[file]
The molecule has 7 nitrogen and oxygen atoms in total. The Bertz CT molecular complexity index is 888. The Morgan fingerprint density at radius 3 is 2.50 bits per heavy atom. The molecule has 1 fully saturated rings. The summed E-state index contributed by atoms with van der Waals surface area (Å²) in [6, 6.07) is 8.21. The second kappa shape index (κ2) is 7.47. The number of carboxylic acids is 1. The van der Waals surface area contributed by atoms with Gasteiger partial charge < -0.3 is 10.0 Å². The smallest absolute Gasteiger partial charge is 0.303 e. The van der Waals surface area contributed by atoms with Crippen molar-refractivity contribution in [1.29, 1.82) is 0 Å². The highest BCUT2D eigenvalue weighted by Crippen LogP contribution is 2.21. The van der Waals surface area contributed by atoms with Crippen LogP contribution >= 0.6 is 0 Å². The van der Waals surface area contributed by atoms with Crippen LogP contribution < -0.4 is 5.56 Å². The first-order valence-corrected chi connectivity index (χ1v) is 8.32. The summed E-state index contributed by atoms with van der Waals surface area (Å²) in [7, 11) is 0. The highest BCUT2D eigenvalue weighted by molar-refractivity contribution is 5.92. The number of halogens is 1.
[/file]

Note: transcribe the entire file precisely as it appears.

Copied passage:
The molecule has 7 nitrogen and oxygen atoms in total. The Bertz CT molecular complexity index is 888. The Morgan fingerprint density at radius 3 is 2.50 bits per heavy atom. The molecule has 1 fully saturated rings. The summed E-state index contributed by atoms with van der Waals surface area (Å²) in [6, 6.07) is 8.21. The second kappa shape index (κ2) is 7.47. The number of carboxylic acids is 1. The van der Waals surface area contributed by atoms with Gasteiger partial charge < -0.3 is 10.0 Å². The smallest absolute Gasteiger partial charge is 0.303 e. The van der Waals surface area contributed by atoms with Crippen molar-refractivity contribution in [1.29, 1.82) is 0 Å². The highest BCUT2D eigenvalue weighted by Crippen LogP contribution is 2.21. The van der Waals surface area contributed by atoms with Crippen LogP contribution >= 0.6 is 0 Å². The van der Waals surface area contributed by atoms with Crippen LogP contribution < -0.4 is 5.56 Å². The first-order valence-corrected chi connectivity index (χ1v) is 8.32. The summed E-state index contributed by atoms with van der Waals surface area (Å²) in [7, 11) is 0. The highest BCUT2D eigenvalue weighted by molar-refractivity contribution is 5.92. The number of halogens is 1.